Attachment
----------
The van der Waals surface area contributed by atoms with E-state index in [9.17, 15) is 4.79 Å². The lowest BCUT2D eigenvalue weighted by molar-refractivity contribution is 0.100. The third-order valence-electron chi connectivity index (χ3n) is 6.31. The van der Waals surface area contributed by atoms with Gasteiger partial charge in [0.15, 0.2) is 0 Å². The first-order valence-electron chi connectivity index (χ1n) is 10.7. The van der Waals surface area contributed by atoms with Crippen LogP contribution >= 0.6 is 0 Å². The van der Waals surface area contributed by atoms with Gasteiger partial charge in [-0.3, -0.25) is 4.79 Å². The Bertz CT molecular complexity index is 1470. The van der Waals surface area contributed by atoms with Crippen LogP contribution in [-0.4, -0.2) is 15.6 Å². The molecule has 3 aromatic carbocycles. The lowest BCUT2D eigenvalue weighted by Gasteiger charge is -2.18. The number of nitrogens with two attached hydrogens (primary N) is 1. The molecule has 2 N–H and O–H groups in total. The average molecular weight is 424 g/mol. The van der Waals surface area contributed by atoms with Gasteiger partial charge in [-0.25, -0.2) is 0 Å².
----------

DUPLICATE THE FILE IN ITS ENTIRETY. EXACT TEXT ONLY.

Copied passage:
The van der Waals surface area contributed by atoms with E-state index in [9.17, 15) is 4.79 Å². The lowest BCUT2D eigenvalue weighted by molar-refractivity contribution is 0.100. The third-order valence-electron chi connectivity index (χ3n) is 6.31. The van der Waals surface area contributed by atoms with Gasteiger partial charge in [0.15, 0.2) is 0 Å². The first-order valence-electron chi connectivity index (χ1n) is 10.7. The van der Waals surface area contributed by atoms with Crippen LogP contribution >= 0.6 is 0 Å². The van der Waals surface area contributed by atoms with Gasteiger partial charge in [-0.3, -0.25) is 4.79 Å². The Bertz CT molecular complexity index is 1470. The van der Waals surface area contributed by atoms with Crippen LogP contribution in [-0.4, -0.2) is 15.6 Å². The molecule has 3 aromatic carbocycles. The lowest BCUT2D eigenvalue weighted by Gasteiger charge is -2.18. The number of nitrogens with two attached hydrogens (primary N) is 1. The molecule has 2 N–H and O–H groups in total. The average molecular weight is 424 g/mol. The van der Waals surface area contributed by atoms with Gasteiger partial charge in [-0.25, -0.2) is 0 Å².